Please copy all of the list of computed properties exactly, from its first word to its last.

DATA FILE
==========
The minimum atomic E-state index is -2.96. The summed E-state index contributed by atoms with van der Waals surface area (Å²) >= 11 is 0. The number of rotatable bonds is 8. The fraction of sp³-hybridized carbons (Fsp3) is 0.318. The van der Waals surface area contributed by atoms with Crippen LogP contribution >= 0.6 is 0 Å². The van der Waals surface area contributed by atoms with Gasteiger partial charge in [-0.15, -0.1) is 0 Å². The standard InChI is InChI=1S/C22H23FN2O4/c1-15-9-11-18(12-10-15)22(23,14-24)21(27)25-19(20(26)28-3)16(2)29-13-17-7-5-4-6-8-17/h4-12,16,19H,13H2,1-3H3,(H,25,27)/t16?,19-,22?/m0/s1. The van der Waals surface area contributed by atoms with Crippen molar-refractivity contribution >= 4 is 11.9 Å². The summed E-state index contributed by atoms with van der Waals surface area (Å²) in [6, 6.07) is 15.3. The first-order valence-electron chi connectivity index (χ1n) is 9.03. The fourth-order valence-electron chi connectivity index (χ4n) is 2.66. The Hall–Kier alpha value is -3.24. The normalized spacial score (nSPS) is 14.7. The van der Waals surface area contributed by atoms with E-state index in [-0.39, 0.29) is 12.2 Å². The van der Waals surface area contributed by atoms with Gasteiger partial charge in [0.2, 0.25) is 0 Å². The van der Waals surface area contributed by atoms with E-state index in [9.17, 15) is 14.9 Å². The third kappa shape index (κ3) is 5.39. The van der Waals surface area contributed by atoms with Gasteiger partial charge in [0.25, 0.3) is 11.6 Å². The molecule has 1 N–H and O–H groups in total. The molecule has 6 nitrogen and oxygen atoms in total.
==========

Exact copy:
The minimum atomic E-state index is -2.96. The summed E-state index contributed by atoms with van der Waals surface area (Å²) >= 11 is 0. The number of rotatable bonds is 8. The fraction of sp³-hybridized carbons (Fsp3) is 0.318. The van der Waals surface area contributed by atoms with Crippen LogP contribution >= 0.6 is 0 Å². The van der Waals surface area contributed by atoms with Gasteiger partial charge in [-0.15, -0.1) is 0 Å². The standard InChI is InChI=1S/C22H23FN2O4/c1-15-9-11-18(12-10-15)22(23,14-24)21(27)25-19(20(26)28-3)16(2)29-13-17-7-5-4-6-8-17/h4-12,16,19H,13H2,1-3H3,(H,25,27)/t16?,19-,22?/m0/s1. The van der Waals surface area contributed by atoms with Crippen molar-refractivity contribution >= 4 is 11.9 Å². The summed E-state index contributed by atoms with van der Waals surface area (Å²) in [6, 6.07) is 15.3. The first-order valence-electron chi connectivity index (χ1n) is 9.03. The fourth-order valence-electron chi connectivity index (χ4n) is 2.66. The Hall–Kier alpha value is -3.24. The normalized spacial score (nSPS) is 14.7. The van der Waals surface area contributed by atoms with E-state index in [-0.39, 0.29) is 12.2 Å². The van der Waals surface area contributed by atoms with Gasteiger partial charge in [0.2, 0.25) is 0 Å². The van der Waals surface area contributed by atoms with E-state index in [9.17, 15) is 14.9 Å². The third kappa shape index (κ3) is 5.39. The van der Waals surface area contributed by atoms with Gasteiger partial charge in [0.25, 0.3) is 11.6 Å². The molecule has 1 N–H and O–H groups in total. The molecule has 6 nitrogen and oxygen atoms in total.